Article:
DTC isn't just for everyday treatments anymore.
Just ask Bristol-Myers Squibb ($BMY), which last year rolled out its first television commercial for a cancer drug, or Vanda Pharmaceuticals ($VNDA), which runs ads for a drug to treat a sleep disorder that affects just 80,000 patients in the U.S.
Drugmakers are taking up the tactic to promote specialty therapies for tiny populations and meds for life-threatening diseases--and that means some of the industry's most pricey remedies are seeing the airwaves.
What's the reasoning behind shelling out major money to reach a relative handful of people? With sky-high price tags on lifesaving therapies, it pays, Northwestern University marketing professor Timothy Calkins told The Wall Street Journal.
|Bristol-Myers Squibb's Opdivo ad|
At a time when high drug prices are triggering backlash from politicians, doctors and patients alike, the fact that DTC ads don't allude to price can work in companies' favor. Bristol's ad for Opdivo, for example, was meant to encourage patients "to have an informed discussion with their physician about available treatment options," a company spokeswoman told FiercePharma by email last month--and it leaves out the med's $12,500 average monthly price.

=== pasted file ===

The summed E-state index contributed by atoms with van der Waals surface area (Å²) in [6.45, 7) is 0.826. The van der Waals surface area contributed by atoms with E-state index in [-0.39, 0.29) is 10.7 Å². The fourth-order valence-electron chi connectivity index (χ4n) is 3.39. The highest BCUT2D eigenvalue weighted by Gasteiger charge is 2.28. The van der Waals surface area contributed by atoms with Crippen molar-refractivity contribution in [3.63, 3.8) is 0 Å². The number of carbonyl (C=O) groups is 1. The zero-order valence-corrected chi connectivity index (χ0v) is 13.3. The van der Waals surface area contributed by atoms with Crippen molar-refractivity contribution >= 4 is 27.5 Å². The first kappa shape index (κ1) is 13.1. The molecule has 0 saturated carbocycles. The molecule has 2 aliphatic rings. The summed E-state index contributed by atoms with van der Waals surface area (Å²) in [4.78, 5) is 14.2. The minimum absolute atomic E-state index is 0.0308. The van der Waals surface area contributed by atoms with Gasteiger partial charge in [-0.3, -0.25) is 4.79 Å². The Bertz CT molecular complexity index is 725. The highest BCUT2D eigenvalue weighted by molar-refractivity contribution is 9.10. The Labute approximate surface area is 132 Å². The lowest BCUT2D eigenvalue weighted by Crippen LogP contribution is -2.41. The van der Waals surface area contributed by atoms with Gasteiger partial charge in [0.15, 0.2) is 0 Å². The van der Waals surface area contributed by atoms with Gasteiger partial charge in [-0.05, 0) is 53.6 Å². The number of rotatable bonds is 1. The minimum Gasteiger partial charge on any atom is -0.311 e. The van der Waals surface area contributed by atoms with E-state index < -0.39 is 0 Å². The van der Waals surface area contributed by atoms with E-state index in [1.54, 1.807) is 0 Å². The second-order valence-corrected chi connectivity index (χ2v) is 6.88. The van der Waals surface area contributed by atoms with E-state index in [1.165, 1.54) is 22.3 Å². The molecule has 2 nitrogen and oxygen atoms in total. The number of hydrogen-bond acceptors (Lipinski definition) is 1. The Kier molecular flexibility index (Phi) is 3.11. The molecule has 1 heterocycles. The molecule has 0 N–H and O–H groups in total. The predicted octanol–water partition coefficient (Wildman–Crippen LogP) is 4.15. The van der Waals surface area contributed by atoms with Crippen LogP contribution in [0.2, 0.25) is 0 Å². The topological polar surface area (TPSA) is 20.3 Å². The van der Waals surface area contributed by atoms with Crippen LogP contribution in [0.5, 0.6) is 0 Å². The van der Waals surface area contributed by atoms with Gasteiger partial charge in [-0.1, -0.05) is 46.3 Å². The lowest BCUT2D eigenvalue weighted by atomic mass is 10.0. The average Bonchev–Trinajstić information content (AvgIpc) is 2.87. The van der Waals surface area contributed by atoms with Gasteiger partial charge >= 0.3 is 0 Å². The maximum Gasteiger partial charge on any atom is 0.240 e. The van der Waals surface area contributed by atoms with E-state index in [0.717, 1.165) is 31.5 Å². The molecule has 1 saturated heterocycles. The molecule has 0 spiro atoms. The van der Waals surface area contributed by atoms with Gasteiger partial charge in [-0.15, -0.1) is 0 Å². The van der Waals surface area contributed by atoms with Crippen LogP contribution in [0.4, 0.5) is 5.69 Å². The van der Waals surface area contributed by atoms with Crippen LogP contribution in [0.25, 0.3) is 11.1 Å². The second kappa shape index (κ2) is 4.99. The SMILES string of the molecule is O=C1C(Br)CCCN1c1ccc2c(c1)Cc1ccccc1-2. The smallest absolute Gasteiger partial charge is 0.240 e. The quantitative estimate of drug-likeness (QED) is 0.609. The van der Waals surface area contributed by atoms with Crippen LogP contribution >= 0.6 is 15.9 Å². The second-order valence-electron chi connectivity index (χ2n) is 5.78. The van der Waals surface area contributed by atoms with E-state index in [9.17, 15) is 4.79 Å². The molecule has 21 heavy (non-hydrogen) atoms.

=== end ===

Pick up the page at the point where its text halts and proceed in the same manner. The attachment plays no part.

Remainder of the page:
"We understand that these individuals are eager to learn more about new, available options, and we believe our DTC campaign may be an effective way to provide meaningful education and support to the advanced stage lung cancer community," she said.
Commercials like BMS' don't trigger the sticker shock that may prevent a patient from inquiring about a therapy, Robert Ehrlich, CEO of strategy adviser DTC Perspectives, told the WSJ. And when they do, it "puts pressure on insurers to cover" the meds consumers are asking about, he said.
Or take Vanda's Hetlioz, which treats a sleep disorder in blind people. The med--which fewer than 1,000 people currently take--rings up at $148,000 per year. And more than 12,000 people have called a toll free number mentioned in Vanda's ads in search of more information, CEO Mihael Polymeropoulos told the newspaper.
"We would have rather avoided the expense of a campaign, but there was no other efficient way of doing it," he said.
DTC advertising has its critics, though--especially now that more drugmakers are getting in on the strategy. Last November, the American Medical Association voted to ban all DTC advertising for drugs and medical devices, citing the "negative impact of commercially-driven promotions and the role that marketing costs play in fueling escalating drug prices."
- read the WSJ story (sub. req.)
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